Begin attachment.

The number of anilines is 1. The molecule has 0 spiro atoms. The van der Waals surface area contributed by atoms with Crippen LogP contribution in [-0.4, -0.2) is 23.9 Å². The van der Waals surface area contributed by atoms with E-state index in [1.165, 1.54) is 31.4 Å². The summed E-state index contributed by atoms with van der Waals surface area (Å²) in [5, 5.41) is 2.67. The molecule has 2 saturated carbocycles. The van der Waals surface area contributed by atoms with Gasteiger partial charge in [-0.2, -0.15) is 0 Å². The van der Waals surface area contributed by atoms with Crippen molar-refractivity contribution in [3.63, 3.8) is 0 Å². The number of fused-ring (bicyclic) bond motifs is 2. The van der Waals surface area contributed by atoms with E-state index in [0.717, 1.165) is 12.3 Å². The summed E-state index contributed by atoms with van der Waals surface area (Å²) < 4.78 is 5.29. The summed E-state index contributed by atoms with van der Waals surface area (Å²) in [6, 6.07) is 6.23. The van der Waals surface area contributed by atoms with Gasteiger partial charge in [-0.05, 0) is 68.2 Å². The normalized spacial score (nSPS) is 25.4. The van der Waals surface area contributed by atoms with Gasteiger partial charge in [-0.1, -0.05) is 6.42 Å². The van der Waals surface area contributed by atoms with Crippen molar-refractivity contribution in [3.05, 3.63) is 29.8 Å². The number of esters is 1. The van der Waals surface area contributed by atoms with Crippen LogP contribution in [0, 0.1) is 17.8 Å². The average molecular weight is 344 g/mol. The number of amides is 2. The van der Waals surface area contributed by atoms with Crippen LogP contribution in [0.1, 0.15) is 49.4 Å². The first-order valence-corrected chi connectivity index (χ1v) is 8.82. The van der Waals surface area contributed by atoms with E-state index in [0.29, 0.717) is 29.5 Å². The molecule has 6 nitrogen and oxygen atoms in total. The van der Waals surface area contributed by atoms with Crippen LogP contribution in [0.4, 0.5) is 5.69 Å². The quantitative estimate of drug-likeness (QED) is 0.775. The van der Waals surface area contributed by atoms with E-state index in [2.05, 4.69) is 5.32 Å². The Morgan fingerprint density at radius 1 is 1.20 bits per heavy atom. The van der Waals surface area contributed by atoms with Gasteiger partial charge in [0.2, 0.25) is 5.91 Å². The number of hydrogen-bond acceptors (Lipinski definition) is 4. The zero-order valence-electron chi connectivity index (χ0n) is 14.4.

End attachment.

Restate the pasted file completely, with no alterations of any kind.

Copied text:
The number of anilines is 1. The molecule has 0 spiro atoms. The van der Waals surface area contributed by atoms with Crippen LogP contribution in [-0.4, -0.2) is 23.9 Å². The van der Waals surface area contributed by atoms with E-state index in [1.165, 1.54) is 31.4 Å². The summed E-state index contributed by atoms with van der Waals surface area (Å²) in [5, 5.41) is 2.67. The molecule has 2 saturated carbocycles. The van der Waals surface area contributed by atoms with Gasteiger partial charge in [-0.2, -0.15) is 0 Å². The van der Waals surface area contributed by atoms with Crippen molar-refractivity contribution in [3.63, 3.8) is 0 Å². The number of fused-ring (bicyclic) bond motifs is 2. The van der Waals surface area contributed by atoms with E-state index in [0.717, 1.165) is 12.3 Å². The summed E-state index contributed by atoms with van der Waals surface area (Å²) < 4.78 is 5.29. The summed E-state index contributed by atoms with van der Waals surface area (Å²) in [6, 6.07) is 6.23. The van der Waals surface area contributed by atoms with Gasteiger partial charge in [-0.05, 0) is 68.2 Å². The normalized spacial score (nSPS) is 25.4. The van der Waals surface area contributed by atoms with Gasteiger partial charge in [-0.1, -0.05) is 6.42 Å². The van der Waals surface area contributed by atoms with Crippen molar-refractivity contribution in [3.05, 3.63) is 29.8 Å². The number of esters is 1. The van der Waals surface area contributed by atoms with Crippen LogP contribution in [0, 0.1) is 17.8 Å². The average molecular weight is 344 g/mol. The number of amides is 2. The van der Waals surface area contributed by atoms with Crippen LogP contribution in [0.1, 0.15) is 49.4 Å². The first-order valence-corrected chi connectivity index (χ1v) is 8.82. The van der Waals surface area contributed by atoms with E-state index in [0.29, 0.717) is 29.5 Å². The molecule has 6 nitrogen and oxygen atoms in total. The van der Waals surface area contributed by atoms with Crippen LogP contribution in [0.4, 0.5) is 5.69 Å². The quantitative estimate of drug-likeness (QED) is 0.775. The van der Waals surface area contributed by atoms with E-state index in [2.05, 4.69) is 5.32 Å². The Morgan fingerprint density at radius 1 is 1.20 bits per heavy atom. The van der Waals surface area contributed by atoms with Gasteiger partial charge in [0.2, 0.25) is 5.91 Å². The number of hydrogen-bond acceptors (Lipinski definition) is 4. The zero-order valence-electron chi connectivity index (χ0n) is 14.4.